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Wild Strawberries


Wild Strawberries - Grace

Grace
Blue Guitar Music - 1991


Michael Panontin
Toronto's Wild Strawberries - essentially the vehicle for husband/wife duo Ken Harrison and Roberta Carter-Harrison - first caused ripples in 1988 when their song 'Crying Shame' snagged first prize in a local radio contest. The self-produced cassette-only Carving Wooden Spectacles (after a Flannery O'Conner story) followed, moving a respectable 3000 units the following year - this while they still toiled full-time as students at the University of Toronto. The band soldiered on, with their proper CD-length debut Grace amazingly coming out while Harrison tended to more prosaic affairs, in this case finishing a medical internship at Montreal's Jewish General Hospital.

Breathy and spacious, the songs on Grace effortlessly chronicle life's awkward vicissitudes, setting Carter-Harrison's throaty vocals against Harrison's perceptive and canny lyrics. Some tracks bear some hokey late eighties residue, especially the title cut and its syrupy synth track, but the standouts - only a handful, but still a fair tally for a debut - are stellar. The hushed beauty of Harrison's weepy organ on 'Jackie Got Married' is nothing short of sublime, while 'I Don't Want to Think about It' occupies a bluesy, ethereal plane somewhere between the Jefferson Airplane and the Cowboy Junkies.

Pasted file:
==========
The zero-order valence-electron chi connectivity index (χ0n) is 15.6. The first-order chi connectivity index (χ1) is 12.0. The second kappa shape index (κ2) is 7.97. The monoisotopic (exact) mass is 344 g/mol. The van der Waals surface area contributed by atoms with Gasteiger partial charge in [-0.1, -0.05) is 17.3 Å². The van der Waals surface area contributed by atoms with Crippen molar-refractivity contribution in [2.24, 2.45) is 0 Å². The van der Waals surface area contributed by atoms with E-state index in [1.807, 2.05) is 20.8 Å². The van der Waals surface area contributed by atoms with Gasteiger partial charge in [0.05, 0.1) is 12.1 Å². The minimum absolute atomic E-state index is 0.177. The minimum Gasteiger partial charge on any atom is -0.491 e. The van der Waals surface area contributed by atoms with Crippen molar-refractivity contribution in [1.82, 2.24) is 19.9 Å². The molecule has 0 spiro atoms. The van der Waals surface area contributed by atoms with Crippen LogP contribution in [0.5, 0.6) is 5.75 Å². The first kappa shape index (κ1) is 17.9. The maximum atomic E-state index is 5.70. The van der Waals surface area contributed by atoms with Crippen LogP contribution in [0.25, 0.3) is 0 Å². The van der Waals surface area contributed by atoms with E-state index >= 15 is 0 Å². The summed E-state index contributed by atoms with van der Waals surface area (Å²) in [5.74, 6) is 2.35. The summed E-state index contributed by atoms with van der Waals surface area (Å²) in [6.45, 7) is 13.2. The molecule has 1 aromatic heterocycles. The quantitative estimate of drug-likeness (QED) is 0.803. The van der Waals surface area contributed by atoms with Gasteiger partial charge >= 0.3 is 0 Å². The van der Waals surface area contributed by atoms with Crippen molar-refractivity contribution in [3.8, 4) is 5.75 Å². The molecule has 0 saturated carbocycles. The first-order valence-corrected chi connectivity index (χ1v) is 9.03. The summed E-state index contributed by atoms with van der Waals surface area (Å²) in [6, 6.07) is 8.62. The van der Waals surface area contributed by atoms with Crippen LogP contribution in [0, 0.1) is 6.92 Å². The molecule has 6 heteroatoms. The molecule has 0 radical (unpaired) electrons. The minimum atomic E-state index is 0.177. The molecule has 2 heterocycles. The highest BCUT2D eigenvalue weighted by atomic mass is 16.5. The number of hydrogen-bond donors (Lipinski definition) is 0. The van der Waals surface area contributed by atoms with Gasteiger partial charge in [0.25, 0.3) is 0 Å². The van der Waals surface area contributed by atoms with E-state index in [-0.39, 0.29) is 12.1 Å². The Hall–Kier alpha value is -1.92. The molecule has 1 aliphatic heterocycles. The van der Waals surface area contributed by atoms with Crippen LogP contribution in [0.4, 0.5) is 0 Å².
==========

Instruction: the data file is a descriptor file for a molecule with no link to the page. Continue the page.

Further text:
Radio would soon cosy up to the Strawberries, with 1993's follow-up disc Bet You Think I'm Lonely nominated for a Juno Award and 1995's Heroine going gold. And though later discs would still pique the interest of critics and diehard fans alike, the pair - by now firmly ensconced in family life - would slowly vanish in the creeping undergrowth of obscurity.

         



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